1.The name of the employee
Include the full name of the employee so you'll be able to prove it was the employee who signed the contract.
2.The date on which the employment begins
This will clearly state when the employee must report for work and when he becomes a paid employee.
This date can be set before the signature but it is better to get the signature before the work date begins.
3. The nature of the appointment
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You must determine the most accurate description of the employee's position in your company.
Is he permanent or a fixed-term employee? Is he full-time or part-time?
Note that if your employee is on a fixed-term contract, you'll need to include a provision that lay out the circumstances over which the employment can be brought to an end.
Consider if you'd like your employee to complete a trial period where you can see if he's suitable for the position.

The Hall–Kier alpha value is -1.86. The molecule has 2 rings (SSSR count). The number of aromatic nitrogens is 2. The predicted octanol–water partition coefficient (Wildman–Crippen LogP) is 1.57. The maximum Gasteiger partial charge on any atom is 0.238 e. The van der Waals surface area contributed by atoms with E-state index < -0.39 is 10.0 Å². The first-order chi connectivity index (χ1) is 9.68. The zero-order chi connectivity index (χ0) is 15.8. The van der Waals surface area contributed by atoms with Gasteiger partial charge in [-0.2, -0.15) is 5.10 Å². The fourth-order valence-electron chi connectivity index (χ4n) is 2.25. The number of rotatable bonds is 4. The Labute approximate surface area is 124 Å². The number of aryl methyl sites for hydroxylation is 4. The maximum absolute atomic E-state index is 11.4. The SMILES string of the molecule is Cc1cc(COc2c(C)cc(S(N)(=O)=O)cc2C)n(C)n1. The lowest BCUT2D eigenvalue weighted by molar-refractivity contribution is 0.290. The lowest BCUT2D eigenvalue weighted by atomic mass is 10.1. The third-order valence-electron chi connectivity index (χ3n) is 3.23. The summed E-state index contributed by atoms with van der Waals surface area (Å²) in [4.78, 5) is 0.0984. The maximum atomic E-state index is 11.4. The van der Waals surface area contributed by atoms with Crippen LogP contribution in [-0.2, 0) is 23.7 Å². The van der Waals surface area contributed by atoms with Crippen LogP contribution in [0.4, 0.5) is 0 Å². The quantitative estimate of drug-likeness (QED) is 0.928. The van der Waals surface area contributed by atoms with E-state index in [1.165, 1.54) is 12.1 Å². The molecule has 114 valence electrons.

You may consider:
· A simple probation period. The employee must first complete it before his employment is confirmed.
· A fixed-term probation contract. This will automatically expire on a certain date. After this, you can choose to enter into another contract with the employee.
5. Place of work
If necessary, you'll need to decide on where the employee will be required to work.
This will usually be in your offices.
Remember to provide for any flexibility you believe your business will need.
So, there are five key clauses to include in your employment contracts.
To find out more key clauses, click on the source below…
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